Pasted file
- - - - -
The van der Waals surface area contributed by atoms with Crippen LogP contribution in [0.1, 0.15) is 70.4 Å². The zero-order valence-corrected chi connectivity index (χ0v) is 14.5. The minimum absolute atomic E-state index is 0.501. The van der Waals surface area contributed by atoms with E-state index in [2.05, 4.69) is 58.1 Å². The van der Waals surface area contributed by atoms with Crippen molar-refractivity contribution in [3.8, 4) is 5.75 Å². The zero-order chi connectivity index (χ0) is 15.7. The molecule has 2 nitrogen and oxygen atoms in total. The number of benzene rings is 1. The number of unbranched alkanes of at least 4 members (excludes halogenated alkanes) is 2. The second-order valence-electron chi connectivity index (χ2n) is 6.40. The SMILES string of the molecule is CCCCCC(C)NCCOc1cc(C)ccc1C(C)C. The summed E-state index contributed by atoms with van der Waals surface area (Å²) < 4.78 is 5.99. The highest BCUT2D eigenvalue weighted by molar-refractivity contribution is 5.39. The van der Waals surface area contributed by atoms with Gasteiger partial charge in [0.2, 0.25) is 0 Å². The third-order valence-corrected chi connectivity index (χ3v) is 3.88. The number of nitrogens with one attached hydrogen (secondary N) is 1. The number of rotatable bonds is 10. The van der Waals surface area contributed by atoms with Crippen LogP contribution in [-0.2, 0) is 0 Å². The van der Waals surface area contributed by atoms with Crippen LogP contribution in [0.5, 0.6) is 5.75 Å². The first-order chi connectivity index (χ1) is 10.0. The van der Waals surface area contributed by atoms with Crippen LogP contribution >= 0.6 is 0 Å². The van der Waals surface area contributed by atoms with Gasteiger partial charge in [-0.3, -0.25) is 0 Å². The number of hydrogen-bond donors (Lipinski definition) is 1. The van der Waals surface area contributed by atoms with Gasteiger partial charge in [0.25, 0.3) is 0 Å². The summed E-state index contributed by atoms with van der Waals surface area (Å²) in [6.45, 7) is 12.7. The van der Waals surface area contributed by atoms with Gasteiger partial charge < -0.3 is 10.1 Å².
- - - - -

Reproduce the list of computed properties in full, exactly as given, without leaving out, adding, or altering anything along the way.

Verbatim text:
The van der Waals surface area contributed by atoms with Crippen LogP contribution in [0.1, 0.15) is 70.4 Å². The zero-order valence-corrected chi connectivity index (χ0v) is 14.5. The minimum absolute atomic E-state index is 0.501. The van der Waals surface area contributed by atoms with E-state index in [2.05, 4.69) is 58.1 Å². The van der Waals surface area contributed by atoms with Crippen molar-refractivity contribution in [3.8, 4) is 5.75 Å². The zero-order chi connectivity index (χ0) is 15.7. The molecule has 2 nitrogen and oxygen atoms in total. The number of benzene rings is 1. The number of unbranched alkanes of at least 4 members (excludes halogenated alkanes) is 2. The second-order valence-electron chi connectivity index (χ2n) is 6.40. The SMILES string of the molecule is CCCCCC(C)NCCOc1cc(C)ccc1C(C)C. The summed E-state index contributed by atoms with van der Waals surface area (Å²) < 4.78 is 5.99. The highest BCUT2D eigenvalue weighted by molar-refractivity contribution is 5.39. The van der Waals surface area contributed by atoms with Gasteiger partial charge in [0.2, 0.25) is 0 Å². The third-order valence-corrected chi connectivity index (χ3v) is 3.88. The number of nitrogens with one attached hydrogen (secondary N) is 1. The number of rotatable bonds is 10. The van der Waals surface area contributed by atoms with Crippen LogP contribution in [-0.2, 0) is 0 Å². The van der Waals surface area contributed by atoms with Crippen LogP contribution in [0.5, 0.6) is 5.75 Å². The first-order chi connectivity index (χ1) is 10.0. The van der Waals surface area contributed by atoms with Crippen LogP contribution >= 0.6 is 0 Å². The van der Waals surface area contributed by atoms with Gasteiger partial charge in [-0.3, -0.25) is 0 Å². The number of hydrogen-bond donors (Lipinski definition) is 1. The van der Waals surface area contributed by atoms with Gasteiger partial charge in [0.25, 0.3) is 0 Å². The summed E-state index contributed by atoms with van der Waals surface area (Å²) in [6.45, 7) is 12.7. The van der Waals surface area contributed by atoms with Gasteiger partial charge < -0.3 is 10.1 Å².